Asking For Support Shouldn't Be So Hard!

How come talking about the loneliness, guilt, resentment, anger and shame that comes with motherhood isn’t a thing?




How come when we try and reach out for help, we are told, “Oh, it's not that bad.” or, “It’s just your hormones dear, it will all level out soon enough,” or my ultimate favourite, “don’t worry about that stuff, your babies are only babies once, sit back and soak it all in and just cheer up.” How isolating is that? We have just confessed we feel like we are drowning, and we are told to swim better.




What people should say (in my opinion) is, “yes, I get it! I remember when I felt like that, it was overwhelming and scary. Don’t beat yourself up; there’s nothing wrong with you, this is hard! Am I right to think that maybe this means you aren’t getting the support you need? How can I help?”



The struggles we face are so commonly swept under the rug as not that bad. Or perhaps we are just overdramatic, too sensitive, irrational and hormonal. Heck, just being a woman already tethers us to those emotions! Not surprisingly, none of this addresses the real issue at hand, which needs to change.



We shouldn’t feel ashamed of our big ugly emotions. We shouldn’t be fearful of speaking up in case someone will call us an unfit mother. We shouldn’t be scared of being cast out as a bad mom who needs to get it together. 



We should have people in our lives to support us, to remind us that becoming a parent is an enormous transition. We should feel safe enough to open up about our struggles without pills being pushed in our faces as the only solution. “Take this, don’t think, don’t feel, and everything will be ok.” How is sweeping away our emotions ever the best solution? Don’t get me wrong, I know medication saves some people’s lives, but what if we had a support system before it even got to be that bad?



Just imagine if we had a community where we could authentically be ourselves and share our struggles, fears and worries and are shown healthy ways to work through them. Maybe then we could start ending this cycle of unspoken shame.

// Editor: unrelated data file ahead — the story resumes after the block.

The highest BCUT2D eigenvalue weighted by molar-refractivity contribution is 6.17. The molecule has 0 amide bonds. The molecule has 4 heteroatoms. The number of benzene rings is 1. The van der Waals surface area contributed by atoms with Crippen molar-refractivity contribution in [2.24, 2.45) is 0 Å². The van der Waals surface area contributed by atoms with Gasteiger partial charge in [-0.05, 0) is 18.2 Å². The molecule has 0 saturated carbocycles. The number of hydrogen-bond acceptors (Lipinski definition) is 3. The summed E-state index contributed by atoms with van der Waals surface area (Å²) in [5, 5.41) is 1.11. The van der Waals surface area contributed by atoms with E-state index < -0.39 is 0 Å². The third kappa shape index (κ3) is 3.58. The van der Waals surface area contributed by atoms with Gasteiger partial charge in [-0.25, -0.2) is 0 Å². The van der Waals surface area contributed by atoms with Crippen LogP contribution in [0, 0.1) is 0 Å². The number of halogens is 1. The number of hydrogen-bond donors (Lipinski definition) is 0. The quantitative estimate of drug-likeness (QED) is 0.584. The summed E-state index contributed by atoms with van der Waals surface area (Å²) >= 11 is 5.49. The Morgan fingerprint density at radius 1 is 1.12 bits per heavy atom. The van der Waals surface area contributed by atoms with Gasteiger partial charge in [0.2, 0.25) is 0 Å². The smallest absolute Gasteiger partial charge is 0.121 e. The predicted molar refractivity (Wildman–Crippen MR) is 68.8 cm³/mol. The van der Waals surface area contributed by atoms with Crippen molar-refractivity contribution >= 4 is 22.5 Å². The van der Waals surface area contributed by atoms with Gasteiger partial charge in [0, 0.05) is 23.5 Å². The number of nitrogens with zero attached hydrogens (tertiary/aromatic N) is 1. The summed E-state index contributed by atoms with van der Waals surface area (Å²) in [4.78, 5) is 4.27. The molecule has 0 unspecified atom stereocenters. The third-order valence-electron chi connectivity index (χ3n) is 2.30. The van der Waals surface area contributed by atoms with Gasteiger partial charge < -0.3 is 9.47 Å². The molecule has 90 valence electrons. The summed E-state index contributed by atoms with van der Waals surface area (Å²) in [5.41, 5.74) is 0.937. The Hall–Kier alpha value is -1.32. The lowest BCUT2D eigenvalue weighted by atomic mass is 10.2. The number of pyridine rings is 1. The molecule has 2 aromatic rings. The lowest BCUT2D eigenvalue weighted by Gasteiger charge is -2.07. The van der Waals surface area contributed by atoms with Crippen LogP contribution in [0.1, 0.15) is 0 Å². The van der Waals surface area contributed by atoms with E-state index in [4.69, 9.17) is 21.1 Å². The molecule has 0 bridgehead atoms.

What if I told you that science has a huge part to play in all of this? Would you feel more empowered, more hopeful that there could be a way through it? 



I had no idea that the area of my brain (our amygdala) that controls my emotions also manages the threat response: the fight, flight or freeze. So, when I talked to myself negatively, I didn’t know that my brain couldn’t tell the difference between a made-up threat (lies I was telling myself) and a legitimate threat. 



For example, when I would tell myself things like, “I’m a lousy mom, who are I to try and raise these kids. What’s wrong with me? Why can I be happy? This is too hard; I can’t do this.” My brain would start believing I was faulty, my kids were better off with someone else; or that I wasn’t worthy of being their mom. My negative narrative put my body into a fight, flight, or freeze mode just the same as a real threat, like being trampled by a crazy bull. As a result of my inner mean girl, I would feel guilt, anxiety, fear, stress, and shame because my brain believes those lies to be a real threat.



I relate this to those moments when I am having an almost out of body experience; I see myself completely irrational, getting extremely upset over something so insignificant, but I couldn’t stop myself. Knowing I was angry and short-tempered with no real reason, but I still couldn’t rationalize my way to be any different. 

My negative self-talk had put me into either a fight or flight mode that everything felt like a threat, even actions with good intentions. 


Did you know this already? I sure didn’t. I had no idea that dedicating time and energy to improving my mindset could drastically change my entire life. I had no clue that learning to speak to myself differently and how I wanted my life to be could help the feeling of being out of control. 



If we had support during these overwhelming times in our lives, where we had people we could open up to, reminding us that we aren’t faulty, then maybe the self-talk wouldn’t get so bad. We could then start taking back control and changing our inner narrative before we became lost. 



Learning this all after the fact is why I want to share this with you, just in case you didn’t know. 

You are not alone. There is nothing wrong with you. There is a way out!!




If you’re looking for a community that is a safe haven for sharing struggles, getting support, giving and receiving encouragement, and learning ways to silence that inner mean girl, I’ve got just the place for you. 



See you inside, my friend. 💜


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